Vladimir Putin just confirmed what many suspected — that Russian airstrikes in Syria are meant to bolster President Bashar al-Assad’s regime.
But exactly how they’re doing that remains a point of contention: Are Russians really focused on pummeling ISIS, or are they targeting Syrian rebels demanding an end to the Assad dynasty?
“Our task is to stabilize the legitimate government and to create conditions for a political compromise … by military means, of course,” Putin told the state-run Russia 24 TV.
“The units of international terrorists and their ilk have no desire to negotiate with the Syrian government, who is almost sieged in its own capital.”
Russia has said it’s coordinating with the Syrian regime to target ISIS and other terrorists. Al-Assad has used the term “terrorists” to describe Syrians who seek his ouster.
Since launching its first airstrikes in Syria on September 30, Russia has flown dozens of combat missions and conducted more than 100 airstrikes, according to the Russian Defense Ministry.
The Defense Ministry said Monday it conducted 55 airstrikes in Syria aimed at 53 ISIS targets over the past 24 hours.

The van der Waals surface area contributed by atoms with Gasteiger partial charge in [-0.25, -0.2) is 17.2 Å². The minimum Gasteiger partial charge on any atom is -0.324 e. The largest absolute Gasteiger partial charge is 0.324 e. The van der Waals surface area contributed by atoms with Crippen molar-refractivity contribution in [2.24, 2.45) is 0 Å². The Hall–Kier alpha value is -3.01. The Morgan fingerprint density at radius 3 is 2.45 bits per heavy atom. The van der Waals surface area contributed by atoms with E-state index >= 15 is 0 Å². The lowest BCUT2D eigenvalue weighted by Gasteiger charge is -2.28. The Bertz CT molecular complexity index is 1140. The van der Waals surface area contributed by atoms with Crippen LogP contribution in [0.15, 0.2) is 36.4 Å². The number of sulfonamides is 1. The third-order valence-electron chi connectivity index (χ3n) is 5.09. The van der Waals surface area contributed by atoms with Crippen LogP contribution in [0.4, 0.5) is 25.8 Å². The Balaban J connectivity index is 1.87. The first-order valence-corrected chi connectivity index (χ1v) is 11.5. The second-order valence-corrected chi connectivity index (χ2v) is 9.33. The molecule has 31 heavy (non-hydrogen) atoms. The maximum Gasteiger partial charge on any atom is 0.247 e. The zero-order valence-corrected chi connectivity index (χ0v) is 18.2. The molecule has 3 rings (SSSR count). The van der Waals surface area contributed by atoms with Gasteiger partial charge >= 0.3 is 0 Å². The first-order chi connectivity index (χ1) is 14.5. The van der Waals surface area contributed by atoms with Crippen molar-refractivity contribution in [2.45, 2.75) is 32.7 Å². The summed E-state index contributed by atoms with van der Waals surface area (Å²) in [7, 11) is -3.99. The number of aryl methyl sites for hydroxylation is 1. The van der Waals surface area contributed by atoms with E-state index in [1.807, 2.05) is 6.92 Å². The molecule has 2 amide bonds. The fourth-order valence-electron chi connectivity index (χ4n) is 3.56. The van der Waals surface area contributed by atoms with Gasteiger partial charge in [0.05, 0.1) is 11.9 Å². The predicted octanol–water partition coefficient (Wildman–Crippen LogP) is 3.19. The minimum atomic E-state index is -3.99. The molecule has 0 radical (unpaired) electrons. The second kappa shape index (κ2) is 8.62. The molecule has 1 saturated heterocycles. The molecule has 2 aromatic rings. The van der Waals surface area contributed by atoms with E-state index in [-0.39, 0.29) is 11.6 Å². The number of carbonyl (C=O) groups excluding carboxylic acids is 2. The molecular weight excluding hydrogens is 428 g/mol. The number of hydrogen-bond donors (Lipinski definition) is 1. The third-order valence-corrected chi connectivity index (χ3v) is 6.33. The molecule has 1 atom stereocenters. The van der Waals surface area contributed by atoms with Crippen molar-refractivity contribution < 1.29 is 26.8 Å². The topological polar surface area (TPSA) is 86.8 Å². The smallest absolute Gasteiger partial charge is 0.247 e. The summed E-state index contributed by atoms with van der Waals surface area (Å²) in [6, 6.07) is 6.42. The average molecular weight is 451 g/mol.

The day before, the ministry said, Russia targeted 63 ISIS positions, including 53 strongholds, a command center, four training camps and seven ammunition depots.
Russia maintains that ISIS is its main target.
But military analyst Lt. Col. Rick Francona said he has no doubt Russia is targeting Syrian rebels rather than ISIS.
“I think it’s very apparent from the target sets that we’re watching. Even the maps that are released from the Russians themselves show where they’re concentrating their airstrikes,” Francona said.
“And if you look at the map where they are hitting, most of them are concentrated in that area between Hama and Aleppo — and that’s where the Syrian rebels have had success over the past two months.”
Putin: No Russian ground forces
Russia’s military role in Syria will not involve a ground operation, Putin said.